Ah, but Town are Town. A free kick to Bristol 30 yards out, given because the referee was getting wet, was taken quickly as Barnes lined up his dry stone wall. Hinton curled it hard and low, the ball swishing and swerving off the mud towards the bottom right corner. Barnes plunged in an ungainly way but scoopled the ball away via chest and elbows. Some fans moaned, some fans groaned, some fans need a lotta loving and some fans don't. Barnes did what he should: he stopped the ball going past him. On such moments worlds turn.

Bore was bashed on the head by a stray Disley elbow and for a few minutes young Peter was in disco heaven, discombobulated by the Avon lady ringing his bell. Well, just lay back and relax while Bolland and Boshell put away the dishes. Jaunty Jones jiggled and crossed, Bore smacked the header straight at Phillips. Ah, yes, hunky Pete (19) may bend his runs but he's a straight kinda guy, who drives a Citroen 2CV.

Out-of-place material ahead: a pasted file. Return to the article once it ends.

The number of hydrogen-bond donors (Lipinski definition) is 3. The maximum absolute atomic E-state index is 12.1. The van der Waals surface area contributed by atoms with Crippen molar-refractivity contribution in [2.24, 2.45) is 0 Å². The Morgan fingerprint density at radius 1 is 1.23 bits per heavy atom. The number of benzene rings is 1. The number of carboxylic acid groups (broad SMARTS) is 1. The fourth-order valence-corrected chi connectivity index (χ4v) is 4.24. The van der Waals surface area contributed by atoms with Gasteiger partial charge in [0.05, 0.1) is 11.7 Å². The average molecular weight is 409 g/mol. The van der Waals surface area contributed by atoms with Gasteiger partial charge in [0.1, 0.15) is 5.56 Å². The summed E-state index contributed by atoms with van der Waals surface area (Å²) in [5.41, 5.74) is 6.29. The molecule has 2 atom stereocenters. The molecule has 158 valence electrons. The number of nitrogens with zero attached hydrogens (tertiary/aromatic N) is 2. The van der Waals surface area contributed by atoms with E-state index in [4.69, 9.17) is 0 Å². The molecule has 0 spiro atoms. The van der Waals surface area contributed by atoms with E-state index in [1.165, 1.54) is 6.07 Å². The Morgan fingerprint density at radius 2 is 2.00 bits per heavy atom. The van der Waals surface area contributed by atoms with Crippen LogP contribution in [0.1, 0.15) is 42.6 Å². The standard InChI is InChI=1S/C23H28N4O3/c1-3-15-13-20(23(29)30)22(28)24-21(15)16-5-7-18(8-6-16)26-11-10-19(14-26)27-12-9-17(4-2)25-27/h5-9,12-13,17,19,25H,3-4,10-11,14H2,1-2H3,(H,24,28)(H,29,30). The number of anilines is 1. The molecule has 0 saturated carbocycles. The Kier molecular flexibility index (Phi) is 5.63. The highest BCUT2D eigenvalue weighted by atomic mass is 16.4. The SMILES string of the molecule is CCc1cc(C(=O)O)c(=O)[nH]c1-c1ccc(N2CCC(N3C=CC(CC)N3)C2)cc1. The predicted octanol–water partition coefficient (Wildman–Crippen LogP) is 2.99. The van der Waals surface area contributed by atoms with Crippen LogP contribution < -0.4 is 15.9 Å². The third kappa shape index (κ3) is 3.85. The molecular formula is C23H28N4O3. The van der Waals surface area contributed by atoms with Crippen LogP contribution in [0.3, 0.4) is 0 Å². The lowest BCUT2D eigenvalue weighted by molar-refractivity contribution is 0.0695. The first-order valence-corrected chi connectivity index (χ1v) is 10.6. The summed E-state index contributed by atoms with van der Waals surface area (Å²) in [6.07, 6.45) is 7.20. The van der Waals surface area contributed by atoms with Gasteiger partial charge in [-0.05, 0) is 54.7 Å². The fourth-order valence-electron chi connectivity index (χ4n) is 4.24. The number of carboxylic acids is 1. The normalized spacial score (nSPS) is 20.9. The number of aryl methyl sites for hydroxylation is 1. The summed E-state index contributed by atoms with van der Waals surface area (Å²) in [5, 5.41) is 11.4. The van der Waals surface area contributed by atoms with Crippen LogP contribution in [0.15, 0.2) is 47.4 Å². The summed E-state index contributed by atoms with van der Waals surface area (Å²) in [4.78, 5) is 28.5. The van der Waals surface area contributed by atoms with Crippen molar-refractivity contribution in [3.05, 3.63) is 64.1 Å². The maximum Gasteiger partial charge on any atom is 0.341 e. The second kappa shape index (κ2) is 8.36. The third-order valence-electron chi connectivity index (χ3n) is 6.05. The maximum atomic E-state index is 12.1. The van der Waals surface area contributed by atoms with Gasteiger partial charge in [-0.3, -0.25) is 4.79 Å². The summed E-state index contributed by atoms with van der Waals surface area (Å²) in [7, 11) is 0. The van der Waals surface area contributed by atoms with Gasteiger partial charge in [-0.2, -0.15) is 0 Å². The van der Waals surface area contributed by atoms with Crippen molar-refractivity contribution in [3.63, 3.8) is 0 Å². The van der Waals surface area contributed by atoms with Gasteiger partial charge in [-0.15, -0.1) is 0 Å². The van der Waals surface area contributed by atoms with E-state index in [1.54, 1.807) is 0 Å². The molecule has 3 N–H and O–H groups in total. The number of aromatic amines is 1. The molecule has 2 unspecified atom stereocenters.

Did you know John Prescott is from Mold? Isn't it funny how people are guilty by association in the public consciousness.

Sorry there - I was bored by the referee's indulgence of Rovers' short corner routine. Town still had occasional wibbles as the gasmen counterattacked. A certain unwillingness to stand near the yellow matter custards was allowing crosses to be crossed, passes to be passed and nerves to be strung up against the corrugated sheeting at the back of the Pontoon. Twang 'em , they're in tune; you could play a little skiffle on them. It wasn't quite a rock island back line, but it'd do until half time. Maybe a little rich tea and unsympathy thrown around at half time will do the trick.